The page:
Marriages that resulted from teenage dating
These are just two examples from an extensive body of research that supports the continuity of relationship experiences.
Thirty years later, my wife and I are still thankful that we made the decision to grow up together through our 20s.
But my father's apprehension in 1980 has become the trend of this new millennium.
Several researchers examining the attitudes toward first marriage of 800 young adults ages 19 through 26 use the term "marital horizon" to talk about what young adults think is the ideal age for getting married.
They found that having a more distant marital horizon was directly related to more risky premarital beliefs and behaviors.
For instance, waiting to get married often leads to more premarital sex, premarital cohabitation, and premarital births, which are all associated with higher rates of marital instability.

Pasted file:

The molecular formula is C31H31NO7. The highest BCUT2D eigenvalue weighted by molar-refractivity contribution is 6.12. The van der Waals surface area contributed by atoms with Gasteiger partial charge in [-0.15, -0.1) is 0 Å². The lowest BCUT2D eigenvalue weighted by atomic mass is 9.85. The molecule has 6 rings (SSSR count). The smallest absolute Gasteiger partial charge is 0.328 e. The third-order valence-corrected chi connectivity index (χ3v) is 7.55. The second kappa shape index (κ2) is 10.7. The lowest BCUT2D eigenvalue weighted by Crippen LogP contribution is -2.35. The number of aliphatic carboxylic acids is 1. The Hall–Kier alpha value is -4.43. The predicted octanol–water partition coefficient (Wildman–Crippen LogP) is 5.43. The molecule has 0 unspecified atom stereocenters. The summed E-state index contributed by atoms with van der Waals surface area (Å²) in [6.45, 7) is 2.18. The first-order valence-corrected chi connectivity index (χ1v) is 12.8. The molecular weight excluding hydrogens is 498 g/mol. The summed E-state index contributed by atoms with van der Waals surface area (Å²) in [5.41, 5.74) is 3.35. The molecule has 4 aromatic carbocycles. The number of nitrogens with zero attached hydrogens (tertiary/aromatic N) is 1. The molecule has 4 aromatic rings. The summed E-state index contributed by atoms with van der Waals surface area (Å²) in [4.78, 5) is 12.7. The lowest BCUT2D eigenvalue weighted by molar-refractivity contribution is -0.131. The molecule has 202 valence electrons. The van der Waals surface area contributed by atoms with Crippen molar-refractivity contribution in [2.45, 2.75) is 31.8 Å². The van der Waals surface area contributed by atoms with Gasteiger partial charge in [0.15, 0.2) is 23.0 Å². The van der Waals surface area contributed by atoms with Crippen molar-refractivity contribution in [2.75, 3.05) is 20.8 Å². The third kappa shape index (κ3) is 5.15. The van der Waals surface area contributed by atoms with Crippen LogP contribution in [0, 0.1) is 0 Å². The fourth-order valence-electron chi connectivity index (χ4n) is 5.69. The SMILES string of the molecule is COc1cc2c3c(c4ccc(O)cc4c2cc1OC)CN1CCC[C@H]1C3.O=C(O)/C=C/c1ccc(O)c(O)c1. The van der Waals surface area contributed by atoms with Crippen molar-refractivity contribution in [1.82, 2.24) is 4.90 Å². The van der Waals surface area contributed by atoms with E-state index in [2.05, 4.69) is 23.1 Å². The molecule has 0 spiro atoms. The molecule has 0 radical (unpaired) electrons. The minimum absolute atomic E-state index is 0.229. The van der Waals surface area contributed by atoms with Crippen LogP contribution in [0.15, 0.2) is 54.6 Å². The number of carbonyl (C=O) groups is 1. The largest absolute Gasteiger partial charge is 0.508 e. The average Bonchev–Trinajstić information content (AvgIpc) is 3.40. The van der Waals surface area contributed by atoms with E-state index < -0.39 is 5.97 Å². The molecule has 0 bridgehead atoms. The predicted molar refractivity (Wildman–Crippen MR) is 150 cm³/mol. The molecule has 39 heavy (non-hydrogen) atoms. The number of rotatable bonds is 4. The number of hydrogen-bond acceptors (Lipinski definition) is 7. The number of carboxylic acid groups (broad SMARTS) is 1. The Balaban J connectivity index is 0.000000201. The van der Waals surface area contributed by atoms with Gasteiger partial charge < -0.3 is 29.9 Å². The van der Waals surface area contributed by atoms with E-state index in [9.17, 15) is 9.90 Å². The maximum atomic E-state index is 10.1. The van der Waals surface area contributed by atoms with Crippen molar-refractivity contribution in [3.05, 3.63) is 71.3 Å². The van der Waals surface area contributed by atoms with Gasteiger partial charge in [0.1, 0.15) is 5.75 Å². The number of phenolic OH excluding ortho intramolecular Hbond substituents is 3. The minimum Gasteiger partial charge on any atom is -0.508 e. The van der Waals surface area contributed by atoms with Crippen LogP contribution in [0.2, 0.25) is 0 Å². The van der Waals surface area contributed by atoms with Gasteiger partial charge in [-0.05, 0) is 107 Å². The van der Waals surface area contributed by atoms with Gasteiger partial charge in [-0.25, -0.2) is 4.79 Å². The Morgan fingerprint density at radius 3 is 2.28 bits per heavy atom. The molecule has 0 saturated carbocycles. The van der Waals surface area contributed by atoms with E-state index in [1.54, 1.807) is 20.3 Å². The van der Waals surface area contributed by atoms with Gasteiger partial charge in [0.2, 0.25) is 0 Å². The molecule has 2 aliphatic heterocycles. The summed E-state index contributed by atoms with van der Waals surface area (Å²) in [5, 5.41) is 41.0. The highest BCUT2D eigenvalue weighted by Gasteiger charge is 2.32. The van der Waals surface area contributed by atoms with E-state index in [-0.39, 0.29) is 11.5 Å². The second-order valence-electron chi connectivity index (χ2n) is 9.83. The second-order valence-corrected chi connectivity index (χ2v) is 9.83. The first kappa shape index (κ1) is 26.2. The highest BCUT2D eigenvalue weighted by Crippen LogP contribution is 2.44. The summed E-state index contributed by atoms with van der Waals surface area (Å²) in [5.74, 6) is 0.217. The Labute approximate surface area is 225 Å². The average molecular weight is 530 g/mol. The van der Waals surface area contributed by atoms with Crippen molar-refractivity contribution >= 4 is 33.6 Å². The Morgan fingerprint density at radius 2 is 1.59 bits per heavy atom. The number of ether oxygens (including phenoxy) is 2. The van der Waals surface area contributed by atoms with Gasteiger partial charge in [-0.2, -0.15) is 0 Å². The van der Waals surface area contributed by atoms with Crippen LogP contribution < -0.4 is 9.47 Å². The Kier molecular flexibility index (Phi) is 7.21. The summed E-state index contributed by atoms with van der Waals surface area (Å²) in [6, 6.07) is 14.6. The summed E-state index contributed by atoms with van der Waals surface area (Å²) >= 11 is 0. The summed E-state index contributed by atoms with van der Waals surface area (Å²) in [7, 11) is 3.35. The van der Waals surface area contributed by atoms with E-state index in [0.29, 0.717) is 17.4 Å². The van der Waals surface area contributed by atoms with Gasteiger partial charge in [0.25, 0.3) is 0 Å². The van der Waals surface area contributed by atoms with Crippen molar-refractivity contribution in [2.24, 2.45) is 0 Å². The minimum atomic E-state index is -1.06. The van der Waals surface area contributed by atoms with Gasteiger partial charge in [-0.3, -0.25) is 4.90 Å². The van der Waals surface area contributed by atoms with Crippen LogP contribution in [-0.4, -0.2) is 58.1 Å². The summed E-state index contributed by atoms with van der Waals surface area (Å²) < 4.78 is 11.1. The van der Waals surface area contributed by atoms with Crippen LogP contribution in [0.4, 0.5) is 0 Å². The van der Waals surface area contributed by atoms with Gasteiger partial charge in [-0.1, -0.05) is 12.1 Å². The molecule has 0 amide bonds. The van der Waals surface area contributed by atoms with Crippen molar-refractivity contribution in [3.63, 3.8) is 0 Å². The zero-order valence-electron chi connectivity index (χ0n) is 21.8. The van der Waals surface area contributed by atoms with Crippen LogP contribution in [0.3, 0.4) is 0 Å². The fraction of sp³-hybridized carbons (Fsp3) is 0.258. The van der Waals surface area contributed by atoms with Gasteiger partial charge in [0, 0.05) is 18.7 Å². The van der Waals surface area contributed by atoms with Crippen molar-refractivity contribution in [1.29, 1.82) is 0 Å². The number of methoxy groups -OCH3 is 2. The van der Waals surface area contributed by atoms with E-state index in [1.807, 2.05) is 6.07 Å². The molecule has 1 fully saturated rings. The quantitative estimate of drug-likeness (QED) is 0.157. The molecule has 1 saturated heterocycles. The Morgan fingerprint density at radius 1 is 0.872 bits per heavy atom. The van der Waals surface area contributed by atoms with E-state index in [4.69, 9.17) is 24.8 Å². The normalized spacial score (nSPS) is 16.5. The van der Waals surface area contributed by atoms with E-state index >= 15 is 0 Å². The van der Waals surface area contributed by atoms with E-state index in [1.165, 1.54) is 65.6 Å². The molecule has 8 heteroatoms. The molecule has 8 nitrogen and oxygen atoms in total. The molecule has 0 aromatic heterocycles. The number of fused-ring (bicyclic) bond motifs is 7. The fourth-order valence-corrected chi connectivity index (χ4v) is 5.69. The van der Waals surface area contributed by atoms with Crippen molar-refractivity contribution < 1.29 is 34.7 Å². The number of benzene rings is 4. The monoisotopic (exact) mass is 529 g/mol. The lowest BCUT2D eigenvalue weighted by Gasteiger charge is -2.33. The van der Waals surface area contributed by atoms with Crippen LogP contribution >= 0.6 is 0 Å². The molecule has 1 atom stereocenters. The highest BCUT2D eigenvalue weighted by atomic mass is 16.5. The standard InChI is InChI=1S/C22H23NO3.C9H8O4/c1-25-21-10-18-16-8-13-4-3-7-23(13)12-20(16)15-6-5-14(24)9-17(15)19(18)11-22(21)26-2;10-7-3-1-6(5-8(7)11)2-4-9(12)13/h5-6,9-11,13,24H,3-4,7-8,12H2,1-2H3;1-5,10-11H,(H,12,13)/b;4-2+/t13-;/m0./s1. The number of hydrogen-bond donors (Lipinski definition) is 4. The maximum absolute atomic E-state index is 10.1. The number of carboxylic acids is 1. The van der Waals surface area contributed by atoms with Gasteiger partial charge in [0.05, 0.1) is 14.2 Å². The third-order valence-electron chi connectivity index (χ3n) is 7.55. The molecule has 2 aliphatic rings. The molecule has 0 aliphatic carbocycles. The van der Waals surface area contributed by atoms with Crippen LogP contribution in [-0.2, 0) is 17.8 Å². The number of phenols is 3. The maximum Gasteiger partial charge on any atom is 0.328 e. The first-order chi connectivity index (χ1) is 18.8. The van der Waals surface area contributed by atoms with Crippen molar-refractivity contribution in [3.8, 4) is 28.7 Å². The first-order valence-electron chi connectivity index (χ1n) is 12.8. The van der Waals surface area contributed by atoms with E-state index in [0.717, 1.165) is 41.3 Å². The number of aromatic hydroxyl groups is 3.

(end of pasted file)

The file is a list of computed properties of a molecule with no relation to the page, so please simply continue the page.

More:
In addition, there is a smaller selection pool as you reach your early 30s (by age 30, 75 percent of the population are married).The starting point is a reconsideration of the claim that early marriages contribute to higher rates of divorce.There was a study conducted in 2002 by Tim Heaton that did find high rates of marital instability associated with young marriages, but the risks were with teen marriages.I like to refer to this attitude as "What happens in Vegas, stays in Vegas." Obviously, this cannot be true because what occurs in relationships, no matter how insignificant, carries some measure of influence on you, the way you think, and what you take into your next relationship.As scripture says in what is both an encouragement and a warning, "You reap what you sow." A sobering example of this was found in the research on women by Jay Teachman from Western Washington University.However, most do not realize that those who live together with just one partner other than the one they marry may increase their risk of divorce by 15 percent.Tags: Adult Dating, affair dating, sex dating